Thomas Boston (1676-1732): “The Art of Man-Fishing” (Excerpts)

Chapter 3: Ministers are fishers by office

“The design and work of fishers is to catch fish.” (31)

“Fishers catch fish with a net. So preachers have a net to catch souls with. This is the everlasting gospel, the word of peace and reconciliation, wherewith sinners are caught.” (32)

“…as fish sometimes come near and touch the net, and yet draw back; so many souls are somewhat affected at the hearing of the gospel, and yet remain in the gall of bitterness and the bond of iniquity.” (33)

“…if the fish do come, they are caught.”

“…all that are taken in the net do make some struggling to get free. Even so every one whom the Lord deals with by his word and Spirit, make some kind of resistance before they are thoroughly caught.” (33)

“…in a net are many meshes in which the fish are caught. …This then is gospel-preaching, thus to spread out the net of the gospel, wherein are so many meshes of various invitations and promises, to which if the fish do come, they are caught.” (34)

“So lest invitations and promises of the gospel be slighted, there must be used some legal terrors and law-threatenings to drive the fish into the net.” (34)

“There are two pools wherein the net should be set; in the public assemblies of the Lord’s people. …The second place to set a net is in private conferences.” (35)

“Fishers may toil long, and yet catch nothing; but they do not therefore lay aside their work. So may preachers preach long, and yet not catch any soul (Isaiah 49:4, and 53:1) but they are not to give up for all that.” (35)

“But I said, “I have labored in vain;
    I have spent my strength for nothing and vanity;
yet surely my right is with the Lord,
    and my recompense with my God.” – Isaiah 49:4


PART TWO: HOW MAY I COME BY THIS ART?

“The knowledge that I have of Christ makes me trust in him in some measure (Ps. 9:10), though alas! My evil heart of unbelief creates a great deal of difficulty in that to me.” (41)

“Many times I have gone to prayer very dead, and have come away with life…”

“Many times I have gone to prayer very dead, and have come away with life; I have gone with a drooping and fainting heart, and come away rejoicing; with an heart closed, and have come away with an heart enlarged, and have felt enlargement both as to words and affections; and this hath made me both thankful and more vile in mine own eyes, that God should have done so with the like of me (1 Chronicles 29:14).” (41)

If my heart deceive me not, I have found love to Christ within this month more lively and vigorous than before, my soul more affected with his absence from ordinances than ever.” (46)

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“Following Christ supposes sense of weakness, and the need of a guide.”
(47)
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“Consider that though thou hadst gifts like an angel, yet thou canst not convert a soul unless Christ be with thee to do the work.” (48)

“…follow not the rules of carnal wisdom. Its language will always be, Master, spare thyself;” (49)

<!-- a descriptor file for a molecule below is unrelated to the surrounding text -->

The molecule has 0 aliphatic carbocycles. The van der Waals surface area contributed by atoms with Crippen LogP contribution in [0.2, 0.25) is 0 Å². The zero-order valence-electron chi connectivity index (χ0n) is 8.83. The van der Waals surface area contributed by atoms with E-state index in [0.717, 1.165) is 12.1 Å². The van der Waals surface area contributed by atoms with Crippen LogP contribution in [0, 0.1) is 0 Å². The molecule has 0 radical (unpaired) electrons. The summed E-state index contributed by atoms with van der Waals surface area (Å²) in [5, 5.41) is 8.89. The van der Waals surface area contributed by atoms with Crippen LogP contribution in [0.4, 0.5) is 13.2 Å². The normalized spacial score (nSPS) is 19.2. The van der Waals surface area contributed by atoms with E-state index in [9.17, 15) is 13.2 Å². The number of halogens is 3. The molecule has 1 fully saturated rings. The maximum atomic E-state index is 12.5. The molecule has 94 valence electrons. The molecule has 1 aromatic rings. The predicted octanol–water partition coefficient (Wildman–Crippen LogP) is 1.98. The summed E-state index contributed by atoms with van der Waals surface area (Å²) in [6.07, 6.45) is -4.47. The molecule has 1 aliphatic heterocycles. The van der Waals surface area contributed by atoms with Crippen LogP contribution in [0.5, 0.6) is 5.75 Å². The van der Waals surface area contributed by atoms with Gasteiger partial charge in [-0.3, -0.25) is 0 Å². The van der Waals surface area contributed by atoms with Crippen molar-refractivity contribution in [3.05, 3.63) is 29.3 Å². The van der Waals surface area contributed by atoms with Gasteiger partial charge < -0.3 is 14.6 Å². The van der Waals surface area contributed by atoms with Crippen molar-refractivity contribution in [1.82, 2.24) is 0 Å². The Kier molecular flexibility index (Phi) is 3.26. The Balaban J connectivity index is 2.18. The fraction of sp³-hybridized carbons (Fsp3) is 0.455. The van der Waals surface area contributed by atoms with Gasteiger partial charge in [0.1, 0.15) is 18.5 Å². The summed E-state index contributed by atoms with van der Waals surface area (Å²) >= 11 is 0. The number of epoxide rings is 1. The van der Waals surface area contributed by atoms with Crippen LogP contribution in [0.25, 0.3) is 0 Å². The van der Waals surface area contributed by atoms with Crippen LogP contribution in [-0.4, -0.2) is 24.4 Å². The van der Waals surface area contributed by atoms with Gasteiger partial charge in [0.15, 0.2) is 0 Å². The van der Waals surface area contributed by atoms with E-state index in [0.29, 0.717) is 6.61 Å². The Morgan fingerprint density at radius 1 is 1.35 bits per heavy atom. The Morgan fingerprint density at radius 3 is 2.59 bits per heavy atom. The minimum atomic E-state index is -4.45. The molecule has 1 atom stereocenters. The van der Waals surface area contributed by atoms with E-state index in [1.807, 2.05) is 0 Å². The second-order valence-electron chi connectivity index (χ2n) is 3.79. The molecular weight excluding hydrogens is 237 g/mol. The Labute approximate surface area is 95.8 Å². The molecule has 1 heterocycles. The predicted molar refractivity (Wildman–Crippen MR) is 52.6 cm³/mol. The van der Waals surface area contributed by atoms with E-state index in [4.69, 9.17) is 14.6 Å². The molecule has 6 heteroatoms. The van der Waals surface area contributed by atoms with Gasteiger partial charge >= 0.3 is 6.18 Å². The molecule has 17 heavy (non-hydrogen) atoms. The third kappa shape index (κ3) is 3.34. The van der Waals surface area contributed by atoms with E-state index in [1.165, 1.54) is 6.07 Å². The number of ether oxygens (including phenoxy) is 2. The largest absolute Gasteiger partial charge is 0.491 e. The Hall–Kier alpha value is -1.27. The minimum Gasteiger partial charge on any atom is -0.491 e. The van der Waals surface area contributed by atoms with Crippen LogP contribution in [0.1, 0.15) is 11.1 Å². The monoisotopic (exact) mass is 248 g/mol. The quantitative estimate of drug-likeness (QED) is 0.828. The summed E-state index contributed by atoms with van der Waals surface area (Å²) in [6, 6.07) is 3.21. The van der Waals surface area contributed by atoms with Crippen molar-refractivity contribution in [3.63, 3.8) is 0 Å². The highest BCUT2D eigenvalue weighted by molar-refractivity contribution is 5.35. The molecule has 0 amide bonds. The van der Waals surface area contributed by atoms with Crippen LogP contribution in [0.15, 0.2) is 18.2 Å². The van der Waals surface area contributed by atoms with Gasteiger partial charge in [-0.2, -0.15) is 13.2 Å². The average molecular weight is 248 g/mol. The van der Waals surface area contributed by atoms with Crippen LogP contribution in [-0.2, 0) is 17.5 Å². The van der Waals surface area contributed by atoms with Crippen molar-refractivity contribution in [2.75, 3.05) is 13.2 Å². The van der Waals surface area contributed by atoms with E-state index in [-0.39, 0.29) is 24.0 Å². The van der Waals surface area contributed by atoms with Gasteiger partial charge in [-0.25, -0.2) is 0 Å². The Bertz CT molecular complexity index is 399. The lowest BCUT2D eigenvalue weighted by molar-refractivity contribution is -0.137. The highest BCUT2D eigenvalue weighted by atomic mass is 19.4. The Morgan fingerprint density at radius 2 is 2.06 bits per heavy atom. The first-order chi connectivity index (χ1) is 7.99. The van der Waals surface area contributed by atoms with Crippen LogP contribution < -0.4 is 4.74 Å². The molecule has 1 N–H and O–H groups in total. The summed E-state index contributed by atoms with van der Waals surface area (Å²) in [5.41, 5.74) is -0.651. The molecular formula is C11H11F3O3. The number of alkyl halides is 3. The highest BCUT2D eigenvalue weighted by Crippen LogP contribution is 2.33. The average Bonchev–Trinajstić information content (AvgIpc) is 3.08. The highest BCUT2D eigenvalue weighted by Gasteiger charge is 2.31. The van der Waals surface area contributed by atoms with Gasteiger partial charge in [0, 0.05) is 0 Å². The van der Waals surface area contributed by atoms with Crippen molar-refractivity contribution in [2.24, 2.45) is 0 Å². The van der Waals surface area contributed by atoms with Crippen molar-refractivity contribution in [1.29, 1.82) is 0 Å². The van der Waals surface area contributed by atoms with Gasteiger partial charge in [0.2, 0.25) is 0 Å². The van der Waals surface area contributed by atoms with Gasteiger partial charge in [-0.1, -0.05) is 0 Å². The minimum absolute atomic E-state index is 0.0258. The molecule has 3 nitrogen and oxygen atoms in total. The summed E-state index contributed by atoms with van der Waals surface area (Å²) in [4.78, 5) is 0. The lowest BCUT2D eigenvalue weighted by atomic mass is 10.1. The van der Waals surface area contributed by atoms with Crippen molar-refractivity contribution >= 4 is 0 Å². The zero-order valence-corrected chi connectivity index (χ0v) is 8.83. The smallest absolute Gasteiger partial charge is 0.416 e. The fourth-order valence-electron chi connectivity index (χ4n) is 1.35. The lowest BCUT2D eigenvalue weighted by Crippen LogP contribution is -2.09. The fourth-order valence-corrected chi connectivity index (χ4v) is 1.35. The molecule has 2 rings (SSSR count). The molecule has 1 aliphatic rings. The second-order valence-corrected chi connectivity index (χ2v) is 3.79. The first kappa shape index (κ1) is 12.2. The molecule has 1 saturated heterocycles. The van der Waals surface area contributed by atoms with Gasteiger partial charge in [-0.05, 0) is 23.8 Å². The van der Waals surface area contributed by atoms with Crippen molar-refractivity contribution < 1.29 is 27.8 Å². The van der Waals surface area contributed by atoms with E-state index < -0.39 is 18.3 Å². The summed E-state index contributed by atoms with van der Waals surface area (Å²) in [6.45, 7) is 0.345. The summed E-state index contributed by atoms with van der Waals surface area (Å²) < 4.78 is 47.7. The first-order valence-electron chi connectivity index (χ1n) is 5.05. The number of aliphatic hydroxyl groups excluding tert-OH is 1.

Chapter 5: Wherein is Christ to be followed?

“…there is a twofold call, an extraordinary and an ordinary call.” (56)

“There are these four things in an ordinary call which do make it up.

  1. Knowledge of the doctrine of the Christian religion above that of ordinary professors…
  2. Aptness to teach, some dexterity of communicating unto others that knowledge…
  3. A will some way ready to take on the work of preaching the gospel…
  4. The call of the church…” (56-57)

“Consider that what thou hast is a talent given thee by thy great Master to improve till he comes again.” (58)

“How can it be thought that God will suffer to go unpunished such a preacher as he has given a talent of gifts to, if he shall use these merely to gain a stipend or applause to himself therewith, not respecting the glory of his Master?” (59)

“…the applause of the world is worth nothing. …A vain empty puff of wind.” (59)

“Let thy sermons be sermons of many prayers.”

“Lord, rather strike me dumb, than suffer me to preach unconcerned for the good of souls; for if dumb, I should murder neither my own soul, nor those of others.” (63-64)

“If thou believe that they must depart into everlasting fire, thy heart will not be so frozen as to be unconcerned for them.” (64)

“Consider the many souls that go out of time into eternity, during the time that they want a shepherd.” (66)

“Let thy sermons be sermons of many prayers. Well doth prayer become every Christian, but much more a preacher of the gospel.” (70)

“How wilt thou get a word from God, I thou do not seek it; and how canst thou seek it but by earnest prayer? …But O it is a miserable preaching where the preacher can say, Thus say I to you, but no more; and cannot say, Thus saith the Lord.” (70)

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“All, especially preachers, are to follow Christ in the contempt of the world.”
(74)
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“Beware, O my soul, that thou close with no call upon the account of stipend. …Woe is me if a stipend should be that which should engage me to a place. I would shew myself a wretched creature. For surely, this is direct simony; selling the gift of God for money.” (77)

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